March 26, 2012 | Written by: Raul Chong
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Cloud computing is opening markets not previously contemplated by businesses in the past. Some software companies are now thinking of delivering their software as a service instead of the usual method of developing the software and selling it to their clients using typical distribution methods. To become a software as a service (SaaS) vendor, companies need to find the right balance where resources are shared among the various tenants to reduce costs, while at the same time to ensure that customer information is kept isolated from other customers. There couldn’t be a more serious problem than being able to see private information of one tenant from the account of another tenant! In addition to isolation of tenant information, SaaS vendors need to provide some level of customization for their customers.
In a multi-tenant environment, a SaaS company can reduce costs if it shares or reuses more of its resources. However, the more the company shares resources, the more risks it faces because an outage of a shared resource can potentially affect many customers. The more resources shared also adds to the complexity of the solution.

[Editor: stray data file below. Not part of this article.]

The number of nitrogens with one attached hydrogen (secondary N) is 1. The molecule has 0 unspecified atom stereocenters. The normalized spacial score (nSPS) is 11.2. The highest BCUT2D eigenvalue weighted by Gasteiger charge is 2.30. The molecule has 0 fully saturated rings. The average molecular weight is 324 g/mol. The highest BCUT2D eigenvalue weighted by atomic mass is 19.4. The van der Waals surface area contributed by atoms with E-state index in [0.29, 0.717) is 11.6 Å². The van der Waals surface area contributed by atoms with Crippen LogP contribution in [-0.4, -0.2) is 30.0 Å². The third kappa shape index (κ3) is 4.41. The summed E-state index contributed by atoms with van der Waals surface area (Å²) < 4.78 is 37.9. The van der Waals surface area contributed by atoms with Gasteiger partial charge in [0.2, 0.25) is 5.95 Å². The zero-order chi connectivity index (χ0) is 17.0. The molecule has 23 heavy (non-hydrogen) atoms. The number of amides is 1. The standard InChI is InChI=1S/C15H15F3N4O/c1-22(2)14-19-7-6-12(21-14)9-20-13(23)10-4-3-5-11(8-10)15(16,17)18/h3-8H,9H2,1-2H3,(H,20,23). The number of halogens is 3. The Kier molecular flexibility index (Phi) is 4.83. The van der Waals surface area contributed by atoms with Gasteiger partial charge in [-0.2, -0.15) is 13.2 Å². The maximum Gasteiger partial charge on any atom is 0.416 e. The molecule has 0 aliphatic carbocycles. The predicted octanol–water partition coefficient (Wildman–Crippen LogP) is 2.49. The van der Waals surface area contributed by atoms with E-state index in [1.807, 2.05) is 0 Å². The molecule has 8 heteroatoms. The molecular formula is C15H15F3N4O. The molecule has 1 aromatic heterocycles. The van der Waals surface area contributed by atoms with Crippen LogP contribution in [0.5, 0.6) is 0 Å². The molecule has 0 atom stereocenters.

In this blog entry, I concentrate on the data layer, and specifically, I provide the considerations required if you are using DB2 as your database server of choice. With DB2, at least six cases are available of how you can architect your database server on the cloud for multi-tenancy:
- Sharing tables
- Sharing a database
- Sharing a database and using a different schema name
- Sharing an instance
- Sharing a database server
- Sharing a database server with multiple DB2 copies
These cases are listed in a certain order: from the cases where most resources are shared, to the cases where the least resources are shared. For more details about each case, and to learn the pros and cons, read this article.
As a SaaS vendor, you will likely have to choose the methods where you share resources. If you take the necessary precautions, such as using DB2 HADR feature, and other high availability and redundancy controls; you can reduce or prevent problems in a multi-tenant environment. Some of these data resiliency controls are built into the cloud.